It’s not denim or lace. It’s not midi or mini. The future of fashion is all about integrating technology to create a beautiful and unique experience. These fashions were created by a group of young designers who know that the body is the mobile device of choice. Take a peek at their creations.
A new piece of conceptual fashion FURver is an interactive hard shell corset with “emotionally volatile” fur. Like many threatened creatures, the clothing reacts to the proximity of those who get too near. Inspired by sea anemones, animated tentacles rise and bio-luminescent color intensifies to warn predators of personal space dimensions being invaded as well as protect the wearer. The sensor is located at the base of the neck – like eyes in the back of your head. As it sees someone approach, fiber optic spines rise and light up to warn and protect – almost like an extension of goose bumps. The hard shell corset is personal space armor as well as a interactive protection of spatial boundaries.
The Cocoon Necklace takes its design cue from insect cocoons. It is made of felt-covered LEDs, the same way a cocoon would cover and protect the pupa inside. The soft glow coming from the LEDs represents the life inside of the cocoon – that’s you. Tasteful tech-art at its best.
DIY wearable fashion can be simple, too. Here’s a a handmade headphone hoodie – a jacket with speakers built right into the hood.
Don’t let the cold weather stop you either. AGloves are simple but all important winter gloves that work brilliantly on all touchscreen devices, with all 10 fingers. And the price – less than $25 – is something to blog home about.
One of my favorites, the GER is short for Galvanic Extimacy Responder. Translation? It’s a mood sweater providing a display based on your emotions. The designer calls it a externalized intimacy — a display of the personal in the world — the interface by which we identify with the other so that we may gain greater insight of the self. GER visually displays the wearer’s emotional state as interpreted by a Galvanized Skin Response (GSR) – in other words, a classic lie detector test. The sensors read sweat [nervousness] and translate the data into a palette of affective colors.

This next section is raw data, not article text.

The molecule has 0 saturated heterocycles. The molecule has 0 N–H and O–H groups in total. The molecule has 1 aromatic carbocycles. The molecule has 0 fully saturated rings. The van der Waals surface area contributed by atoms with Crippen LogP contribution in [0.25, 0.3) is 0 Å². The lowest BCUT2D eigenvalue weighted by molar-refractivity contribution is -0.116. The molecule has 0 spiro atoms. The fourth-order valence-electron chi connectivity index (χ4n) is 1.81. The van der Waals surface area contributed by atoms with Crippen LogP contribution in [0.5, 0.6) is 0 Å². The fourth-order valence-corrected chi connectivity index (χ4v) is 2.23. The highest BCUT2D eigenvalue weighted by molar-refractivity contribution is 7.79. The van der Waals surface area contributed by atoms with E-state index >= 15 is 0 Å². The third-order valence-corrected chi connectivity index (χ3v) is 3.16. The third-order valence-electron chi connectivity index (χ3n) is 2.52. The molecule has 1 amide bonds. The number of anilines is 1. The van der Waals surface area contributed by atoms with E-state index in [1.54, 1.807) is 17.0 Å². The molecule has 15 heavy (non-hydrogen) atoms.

The high collar, bowl design positioned with LEDs reflects onto the self for instant biofeedback and acts as a tele-display or external blush for the other. Located on and around the larynx, the visual interface replaces speaking, as emotions are instantly expressed. This creates a biofeedback loop that enhances the blush and tranquility of the wearer.
As the day winds down and the night stretches before us, twinkling LEDs come to life. The dress you’re looking at has won kudos in the field of wearables by combining technology with customizable prêt-â-porter fashion. The designer hopes to inspire a future where wearables are democratized, aestheticized, and performative. The LEDs in this dress are designed to react to luminosity – change the lighting and you’ll change the dress.
The outdoors man will like this pollutant shirt – it provides a warning signal by producing a visualization of the pollution that exists invisibly all around us. For example, when the shirt senses carbon monoxide, the piece subtly changes color and pattern to indicate higher levels of carbon monoxide in the atmosphere.
Hems go up and hems go down, just like the stock market. This bustier, when unbuttoned, wirelessly transmits real time stock updates to a nearby computer or mobile phone. The piece plays with the concepts of gender, economics and power. The eyelet on the top button acts as a sensor triggering the updated stock quotes to appear. And for the bashful, the first eyelet is all you need to open to get the quotes started. No nudity required.